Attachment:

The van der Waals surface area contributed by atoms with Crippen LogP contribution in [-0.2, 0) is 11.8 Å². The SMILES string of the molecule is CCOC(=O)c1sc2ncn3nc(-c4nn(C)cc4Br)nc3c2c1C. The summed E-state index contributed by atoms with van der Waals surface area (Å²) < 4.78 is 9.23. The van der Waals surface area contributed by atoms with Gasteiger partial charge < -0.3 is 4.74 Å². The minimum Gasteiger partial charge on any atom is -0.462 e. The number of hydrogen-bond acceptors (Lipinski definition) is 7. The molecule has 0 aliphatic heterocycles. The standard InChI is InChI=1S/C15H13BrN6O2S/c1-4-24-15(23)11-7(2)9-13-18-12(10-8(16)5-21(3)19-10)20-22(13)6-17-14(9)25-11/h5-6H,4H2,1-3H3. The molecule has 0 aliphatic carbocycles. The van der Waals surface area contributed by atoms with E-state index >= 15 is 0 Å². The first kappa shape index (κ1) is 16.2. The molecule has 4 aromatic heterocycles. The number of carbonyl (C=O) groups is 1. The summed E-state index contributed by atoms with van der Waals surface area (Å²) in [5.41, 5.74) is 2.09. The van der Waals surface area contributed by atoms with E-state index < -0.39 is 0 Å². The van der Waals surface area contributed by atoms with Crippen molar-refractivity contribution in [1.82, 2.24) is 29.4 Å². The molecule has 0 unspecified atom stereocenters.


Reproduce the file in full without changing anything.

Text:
The van der Waals surface area contributed by atoms with Crippen LogP contribution in [-0.2, 0) is 11.8 Å². The SMILES string of the molecule is CCOC(=O)c1sc2ncn3nc(-c4nn(C)cc4Br)nc3c2c1C. The summed E-state index contributed by atoms with van der Waals surface area (Å²) < 4.78 is 9.23. The van der Waals surface area contributed by atoms with Gasteiger partial charge < -0.3 is 4.74 Å². The minimum Gasteiger partial charge on any atom is -0.462 e. The number of hydrogen-bond acceptors (Lipinski definition) is 7. The molecule has 0 aliphatic heterocycles. The standard InChI is InChI=1S/C15H13BrN6O2S/c1-4-24-15(23)11-7(2)9-13-18-12(10-8(16)5-21(3)19-10)20-22(13)6-17-14(9)25-11/h5-6H,4H2,1-3H3. The molecule has 0 aliphatic carbocycles. The van der Waals surface area contributed by atoms with E-state index >= 15 is 0 Å². The first kappa shape index (κ1) is 16.2. The molecule has 4 aromatic heterocycles. The number of carbonyl (C=O) groups is 1. The summed E-state index contributed by atoms with van der Waals surface area (Å²) in [5.41, 5.74) is 2.09. The van der Waals surface area contributed by atoms with E-state index < -0.39 is 0 Å². The van der Waals surface area contributed by atoms with Crippen molar-refractivity contribution in [1.82, 2.24) is 29.4 Å². The molecule has 0 unspecified atom stereocenters.